Library Display: Life and Death in the Victorian Era

A new display of objects from the Hawkesbury Regional Museum and Hawkesbury Historical Society Collections is now open for viewing at Hawkesbury Central Library in Windsor. Launched as part of History Week, the display shows life’s defining moments and how Hawkesbury people celebrated life and commemorated death during the reign of Queen Victoria (1837-1901).

Portrait of Maria Farlow nee Cross (1833-1911) On display is an undertaker’s hat, worn by Windsor undertaker JW Chandler when escorting a funeral casket to the cemetery by horse-drawn hearse. Chandlers Funeral and Undertakers commenced operation in Windsor in Suffolk Street in 1885 and still operates today.

Visitors can also view mourning accessories and stationery. Mourning handkerchiefs, identifiable by their black border, were also known as funeral handkerchiefs, and were widely used during the Victorian era. According to Museum Curator Rebecca Turnbull, widows were expected to mourn for two years and to wear full black mourning clothes for all that time; then they were allowed to wear grey and lavender for six months called ‘half-mourning'. Children were required to wear full black mourning clothes for one year, men for only three months. Considering that mortality rates were so high, it was not uncommon for people to be in mourning wear for a large portion of their lives.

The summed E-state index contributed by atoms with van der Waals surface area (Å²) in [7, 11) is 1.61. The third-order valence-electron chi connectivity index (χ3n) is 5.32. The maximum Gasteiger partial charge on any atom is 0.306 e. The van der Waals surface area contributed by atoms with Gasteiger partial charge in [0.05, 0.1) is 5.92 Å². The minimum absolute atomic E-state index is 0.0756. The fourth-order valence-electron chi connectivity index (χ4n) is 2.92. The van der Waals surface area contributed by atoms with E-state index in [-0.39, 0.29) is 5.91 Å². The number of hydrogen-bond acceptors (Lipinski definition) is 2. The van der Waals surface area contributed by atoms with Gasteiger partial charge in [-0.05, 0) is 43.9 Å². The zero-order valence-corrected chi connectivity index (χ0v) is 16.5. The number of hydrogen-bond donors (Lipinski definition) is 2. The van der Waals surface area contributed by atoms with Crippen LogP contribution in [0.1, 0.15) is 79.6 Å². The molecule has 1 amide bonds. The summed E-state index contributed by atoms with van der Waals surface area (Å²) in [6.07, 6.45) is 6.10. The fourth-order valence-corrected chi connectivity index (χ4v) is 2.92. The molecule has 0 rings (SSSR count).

Almost all babies were born at home during the Victorian era, usually with the assistance of family and friends. The Library display has an Allenbury’s baby feeder on display which is made of glass, with a cork stopper at one end and a teat at the other. These were very popular before the baby bottles of today.

Two fine examples of Victorian-era christening gowns are also on show, hand-made with cotton, lace, ribbon, and fine cotton lawn cloth.

“The baptism, or christening, of babies was a complicated affair with strict rules about godparents and gifts,” Rebecca said.

“The christening gowns for both boys and girls featured frills, broderie anglaise and lace, and cascaded down beyond the baby’s legs – much like the gown worn by Prince Louis of Cambridge in July 2018.”


Monday, 3 September 11am-midday

Join Museum Curator, Rebecca Turnbull, for an in-depth look at the new display and a tour of the old morgue.  FREE bookings essential

Undertakers funeral hat HRM Collection

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